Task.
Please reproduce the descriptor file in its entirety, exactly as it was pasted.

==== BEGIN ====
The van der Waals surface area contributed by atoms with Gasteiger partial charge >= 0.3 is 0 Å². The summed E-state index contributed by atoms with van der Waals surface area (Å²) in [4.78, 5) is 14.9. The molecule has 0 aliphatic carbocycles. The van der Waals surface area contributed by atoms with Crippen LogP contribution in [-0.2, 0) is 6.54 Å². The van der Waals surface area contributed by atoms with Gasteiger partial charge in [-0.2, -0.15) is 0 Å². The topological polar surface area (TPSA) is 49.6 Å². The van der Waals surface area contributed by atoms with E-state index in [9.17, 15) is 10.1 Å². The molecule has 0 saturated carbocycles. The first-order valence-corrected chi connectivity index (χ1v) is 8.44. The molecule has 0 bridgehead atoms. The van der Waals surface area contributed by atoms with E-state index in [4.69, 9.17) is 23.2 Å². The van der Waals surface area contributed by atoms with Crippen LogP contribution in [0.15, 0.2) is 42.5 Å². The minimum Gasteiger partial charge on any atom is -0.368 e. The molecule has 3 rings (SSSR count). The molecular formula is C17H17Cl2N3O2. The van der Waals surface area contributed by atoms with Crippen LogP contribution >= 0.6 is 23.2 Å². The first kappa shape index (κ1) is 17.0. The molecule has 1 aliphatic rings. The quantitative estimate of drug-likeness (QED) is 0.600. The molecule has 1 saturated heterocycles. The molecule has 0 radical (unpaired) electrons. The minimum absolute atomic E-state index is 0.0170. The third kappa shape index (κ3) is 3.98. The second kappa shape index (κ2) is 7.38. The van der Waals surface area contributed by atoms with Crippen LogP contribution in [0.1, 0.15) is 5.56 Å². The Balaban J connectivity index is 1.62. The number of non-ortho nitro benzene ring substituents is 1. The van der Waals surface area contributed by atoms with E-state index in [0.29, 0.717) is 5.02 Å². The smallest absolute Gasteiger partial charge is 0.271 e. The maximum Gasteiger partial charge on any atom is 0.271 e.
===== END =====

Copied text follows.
The van der Waals surface area contributed by atoms with Gasteiger partial charge >= 0.3 is 0 Å². The summed E-state index contributed by atoms with van der Waals surface area (Å²) in [4.78, 5) is 14.9. The molecule has 0 aliphatic carbocycles. The van der Waals surface area contributed by atoms with Crippen LogP contribution in [-0.2, 0) is 6.54 Å². The van der Waals surface area contributed by atoms with Gasteiger partial charge in [-0.2, -0.15) is 0 Å². The topological polar surface area (TPSA) is 49.6 Å². The van der Waals surface area contributed by atoms with E-state index in [9.17, 15) is 10.1 Å². The molecule has 0 saturated carbocycles. The first-order valence-corrected chi connectivity index (χ1v) is 8.44. The molecule has 0 bridgehead atoms. The van der Waals surface area contributed by atoms with E-state index in [4.69, 9.17) is 23.2 Å². The van der Waals surface area contributed by atoms with Crippen LogP contribution in [0.15, 0.2) is 42.5 Å². The minimum Gasteiger partial charge on any atom is -0.368 e. The molecule has 3 rings (SSSR count). The molecular formula is C17H17Cl2N3O2. The van der Waals surface area contributed by atoms with Crippen LogP contribution >= 0.6 is 23.2 Å². The first kappa shape index (κ1) is 17.0. The molecule has 1 aliphatic rings. The quantitative estimate of drug-likeness (QED) is 0.600. The molecule has 1 saturated heterocycles. The molecule has 0 radical (unpaired) electrons. The minimum absolute atomic E-state index is 0.0170. The third kappa shape index (κ3) is 3.98. The second kappa shape index (κ2) is 7.38. The van der Waals surface area contributed by atoms with Crippen LogP contribution in [0.1, 0.15) is 5.56 Å². The Balaban J connectivity index is 1.62. The number of non-ortho nitro benzene ring substituents is 1. The van der Waals surface area contributed by atoms with E-state index in [0.29, 0.717) is 5.02 Å². The smallest absolute Gasteiger partial charge is 0.271 e. The maximum Gasteiger partial charge on any atom is 0.271 e.